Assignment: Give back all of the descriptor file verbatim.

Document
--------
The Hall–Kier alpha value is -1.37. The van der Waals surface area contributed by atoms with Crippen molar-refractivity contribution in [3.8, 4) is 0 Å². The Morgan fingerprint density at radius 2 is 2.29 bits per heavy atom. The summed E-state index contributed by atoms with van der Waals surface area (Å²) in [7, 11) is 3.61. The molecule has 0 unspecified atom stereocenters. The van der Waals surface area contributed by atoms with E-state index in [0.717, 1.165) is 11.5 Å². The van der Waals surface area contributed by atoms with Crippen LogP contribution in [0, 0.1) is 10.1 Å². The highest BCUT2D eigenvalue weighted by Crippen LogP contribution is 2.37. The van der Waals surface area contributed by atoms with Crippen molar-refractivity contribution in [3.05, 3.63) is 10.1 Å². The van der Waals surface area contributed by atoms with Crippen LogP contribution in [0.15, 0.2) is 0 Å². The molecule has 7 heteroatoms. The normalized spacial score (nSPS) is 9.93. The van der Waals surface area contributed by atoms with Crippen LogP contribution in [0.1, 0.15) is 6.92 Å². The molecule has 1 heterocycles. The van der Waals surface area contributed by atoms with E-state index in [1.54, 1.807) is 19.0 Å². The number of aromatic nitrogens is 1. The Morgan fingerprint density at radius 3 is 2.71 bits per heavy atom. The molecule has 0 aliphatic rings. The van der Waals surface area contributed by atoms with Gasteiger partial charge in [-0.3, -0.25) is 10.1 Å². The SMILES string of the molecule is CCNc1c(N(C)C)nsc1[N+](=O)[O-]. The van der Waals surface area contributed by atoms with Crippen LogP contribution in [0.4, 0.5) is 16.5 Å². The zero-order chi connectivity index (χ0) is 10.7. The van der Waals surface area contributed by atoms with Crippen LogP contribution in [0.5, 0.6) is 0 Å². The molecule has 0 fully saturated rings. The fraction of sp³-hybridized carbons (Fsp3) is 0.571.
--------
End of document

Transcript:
The Hall–Kier alpha value is -1.37. The van der Waals surface area contributed by atoms with Crippen molar-refractivity contribution in [3.8, 4) is 0 Å². The Morgan fingerprint density at radius 2 is 2.29 bits per heavy atom. The summed E-state index contributed by atoms with van der Waals surface area (Å²) in [7, 11) is 3.61. The molecule has 0 unspecified atom stereocenters. The van der Waals surface area contributed by atoms with E-state index in [0.717, 1.165) is 11.5 Å². The van der Waals surface area contributed by atoms with Crippen LogP contribution in [0, 0.1) is 10.1 Å². The highest BCUT2D eigenvalue weighted by Crippen LogP contribution is 2.37. The van der Waals surface area contributed by atoms with Crippen molar-refractivity contribution in [3.05, 3.63) is 10.1 Å². The van der Waals surface area contributed by atoms with Crippen LogP contribution in [0.15, 0.2) is 0 Å². The molecule has 7 heteroatoms. The normalized spacial score (nSPS) is 9.93. The van der Waals surface area contributed by atoms with Crippen LogP contribution in [0.1, 0.15) is 6.92 Å². The molecule has 1 heterocycles. The van der Waals surface area contributed by atoms with E-state index in [1.54, 1.807) is 19.0 Å². The number of aromatic nitrogens is 1. The Morgan fingerprint density at radius 3 is 2.71 bits per heavy atom. The molecule has 0 aliphatic rings. The van der Waals surface area contributed by atoms with Gasteiger partial charge in [-0.3, -0.25) is 10.1 Å². The SMILES string of the molecule is CCNc1c(N(C)C)nsc1[N+](=O)[O-]. The van der Waals surface area contributed by atoms with Crippen LogP contribution in [0.4, 0.5) is 16.5 Å². The zero-order chi connectivity index (χ0) is 10.7. The van der Waals surface area contributed by atoms with Crippen LogP contribution in [0.5, 0.6) is 0 Å². The molecule has 0 fully saturated rings. The fraction of sp³-hybridized carbons (Fsp3) is 0.571.